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Do you choose loneliness to avoid getting hurt?

IDontWantToDie

Well-Known Member
#1
I realised this morning that i might be actually creating and choosing my loneliness to avoid the hurt of rejection, the fear of not being enough, of being wrong and so on.
What are your thoughts on this? What do you do? Experiences and perspectives?
 

Gonz

👫❤️🙂💊🚑💀💔😥
#2
I can tell you for sure that, long term, you’re hurting yourself more than anyone else could.

Loneliness is insidious. We can handle it for a while, so we think it’s better than the immediacy of being hurt by someone else.

But it’s just like the frog in the pot of boiling water; we don’t notice it getting worse and worse and worse until it’s damn near killed us.

Taking the risk (over and over again, if need be) that people might reject or hurt you is better than the alternative.
 
#3
I realised this morning that i might be actually creating and choosing my loneliness to avoid the hurt of rejection, the fear of not being enough, of being wrong and so on.
What are your thoughts on this? What do you do? Experiences and perspectives?
Yep, can relate to this. I am not in a relationship and have no friends at all. This is at least partly by design. I have severe BPD and I can't cope when a relationship breaks down. Even fairly remote friendships... I cannot handle it if it falls apart. Good luck to you @IDontWantToDie!
 

Champagne

✯✯ Heart of an angel ✯✯
Staff Alumni
SF Supporter
#5
I do avoid most socialising (a lot of that is to do with anxiety/past traumatic experiences though) and I find it very hard when meeting new people, its hard to go beyond the casual, usual starting conversations and atm I keep it like that to avoid getting hurt but some time ago I met someone IRL I really connected with straight away, we are close friends now, she gets my personality, I get hers, we have the best laughs, share everything. So in a way I don't think its accurate to say I ''choose'' loneliness to avoid getting hurt but boy, have I certainly done that in the past, I just choose very selectively, for me with not many social skills that is hard but I am doing the best I currently can and one thing I never give up on is hope. I hope to add on a few more friends for 2021.

Like @Gonz mentioned - take the risk, while it may be hard to do, you never will know what the outcome may be if you don't take that risk. Had I not taken that step to connect with my friend, I wouldn't have any.

I do wish you the best of luck in finding great friends and maybe even a relationship.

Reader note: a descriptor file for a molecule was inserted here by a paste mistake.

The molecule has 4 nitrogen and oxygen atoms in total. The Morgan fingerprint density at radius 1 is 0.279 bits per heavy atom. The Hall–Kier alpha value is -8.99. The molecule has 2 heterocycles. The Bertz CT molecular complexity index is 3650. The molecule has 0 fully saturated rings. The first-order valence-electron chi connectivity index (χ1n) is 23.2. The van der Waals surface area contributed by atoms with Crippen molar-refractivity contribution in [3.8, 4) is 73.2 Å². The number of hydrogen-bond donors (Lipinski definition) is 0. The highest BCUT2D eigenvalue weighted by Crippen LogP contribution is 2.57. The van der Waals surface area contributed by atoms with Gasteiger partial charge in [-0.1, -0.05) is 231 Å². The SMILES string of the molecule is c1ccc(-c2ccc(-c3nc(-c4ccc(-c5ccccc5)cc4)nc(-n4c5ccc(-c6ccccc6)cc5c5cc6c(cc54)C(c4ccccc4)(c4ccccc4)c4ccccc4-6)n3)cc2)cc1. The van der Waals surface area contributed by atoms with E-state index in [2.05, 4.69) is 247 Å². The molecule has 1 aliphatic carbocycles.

Ash600

Of dust and shadows
SF Creative
SF Supporter
#6
For the most part, I choose it so as to not inevitably hurt others, rather than to avoid getting hurt myself. Although the reasons for which you have stated, do resonate. But everyone's different, of that there is no doubt. So, as others have mentioned, don't close off all avenues, leave open at least one window of opportunity for you to connect and break away from what loneliness can eventually do to you.
 

IDontWantToDie

Well-Known Member
#7
I can tell you for sure that, long term, you’re hurting yourself more than anyone else could.

Loneliness is insidious. We can handle it for a while, so we think it’s better than the immediacy of being hurt by someone else.

But it’s just like the frog in the pot of boiling water; we don’t notice it getting worse and worse and worse until it’s damn near killed us.

Taking the risk (over and over again, if need be) that people might reject or hurt you is better than the alternative.
Dam... good stuff
 

lifetalkz

Well-Known Member
#9
I realised this morning that i might be actually creating and choosing my loneliness to avoid the hurt of rejection, the fear of not being enough, of being wrong and so on.
What are your thoughts on this? What do you do? Experiences and perspectives?
I don't see loneliness as a choice, I see it as a type of existence that is very familiar to a person who has experienced abandonment at a young age. When you never learned how to attach yourself emotionally to people when you were young, later in life emotional attachments cause fear not joy. I suffer from this-or used to suffer. I tried to push against it for many years, forcing myself to "attach" to people, trying to get close to them. It all felt so fake and forced. I finally just said, to hell with it-I am who I am, take me or leave me. I have relationships now that are not particularly close-but the people who care about me accept me as I am.
 

Auri

🎸🎼Rock Star🎼🎸
Safety & Support
SF Supporter
#10
To me it also seems like hurting oneself "for no reason" unless it's really a lifestyle that makes you happy (staying alone). I personally cannot imagine not having the people I have in my life, and I'm not even prone to feeling lonely that much, I'm more likely to seek alone time actually. I understand the wish to isolate out of anxiety and/or depression (been there, still kinda there at times), I just find it counterproductive in the end. :(